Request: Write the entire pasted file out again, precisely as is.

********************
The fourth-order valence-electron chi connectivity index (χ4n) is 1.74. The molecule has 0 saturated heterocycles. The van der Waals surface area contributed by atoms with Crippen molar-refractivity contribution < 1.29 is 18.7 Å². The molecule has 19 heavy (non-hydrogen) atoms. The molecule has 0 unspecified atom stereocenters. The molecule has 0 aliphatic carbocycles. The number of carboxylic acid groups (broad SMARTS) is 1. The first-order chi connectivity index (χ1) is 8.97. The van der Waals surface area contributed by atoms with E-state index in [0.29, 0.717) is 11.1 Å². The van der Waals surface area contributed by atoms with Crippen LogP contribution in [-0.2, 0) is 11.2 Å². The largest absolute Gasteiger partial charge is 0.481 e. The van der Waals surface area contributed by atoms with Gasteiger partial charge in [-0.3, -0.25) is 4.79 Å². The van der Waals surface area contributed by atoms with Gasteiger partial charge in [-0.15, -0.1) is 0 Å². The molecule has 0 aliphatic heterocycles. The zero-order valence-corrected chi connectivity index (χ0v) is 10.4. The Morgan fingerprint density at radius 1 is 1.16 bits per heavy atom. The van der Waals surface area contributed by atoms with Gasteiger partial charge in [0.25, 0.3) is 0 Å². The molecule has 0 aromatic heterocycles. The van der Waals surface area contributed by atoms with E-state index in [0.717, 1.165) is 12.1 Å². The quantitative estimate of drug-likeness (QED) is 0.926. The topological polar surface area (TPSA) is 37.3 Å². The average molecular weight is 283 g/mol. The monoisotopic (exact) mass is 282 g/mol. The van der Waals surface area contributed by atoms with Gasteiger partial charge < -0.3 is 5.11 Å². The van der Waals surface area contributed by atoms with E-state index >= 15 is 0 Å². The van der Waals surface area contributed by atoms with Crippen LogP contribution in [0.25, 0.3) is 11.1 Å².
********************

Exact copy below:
The fourth-order valence-electron chi connectivity index (χ4n) is 1.74. The molecule has 0 saturated heterocycles. The van der Waals surface area contributed by atoms with Crippen molar-refractivity contribution < 1.29 is 18.7 Å². The molecule has 19 heavy (non-hydrogen) atoms. The molecule has 0 unspecified atom stereocenters. The molecule has 0 aliphatic carbocycles. The number of carboxylic acid groups (broad SMARTS) is 1. The first-order chi connectivity index (χ1) is 8.97. The van der Waals surface area contributed by atoms with E-state index in [0.29, 0.717) is 11.1 Å². The van der Waals surface area contributed by atoms with Crippen LogP contribution in [-0.2, 0) is 11.2 Å². The largest absolute Gasteiger partial charge is 0.481 e. The van der Waals surface area contributed by atoms with Gasteiger partial charge in [-0.3, -0.25) is 4.79 Å². The van der Waals surface area contributed by atoms with Gasteiger partial charge in [-0.15, -0.1) is 0 Å². The molecule has 0 aliphatic heterocycles. The zero-order valence-corrected chi connectivity index (χ0v) is 10.4. The Morgan fingerprint density at radius 1 is 1.16 bits per heavy atom. The van der Waals surface area contributed by atoms with Gasteiger partial charge in [0.25, 0.3) is 0 Å². The molecule has 0 aromatic heterocycles. The van der Waals surface area contributed by atoms with E-state index in [0.717, 1.165) is 12.1 Å². The quantitative estimate of drug-likeness (QED) is 0.926. The topological polar surface area (TPSA) is 37.3 Å². The average molecular weight is 283 g/mol. The monoisotopic (exact) mass is 282 g/mol. The van der Waals surface area contributed by atoms with Gasteiger partial charge < -0.3 is 5.11 Å². The van der Waals surface area contributed by atoms with E-state index >= 15 is 0 Å². The van der Waals surface area contributed by atoms with Crippen LogP contribution in [0.25, 0.3) is 11.1 Å².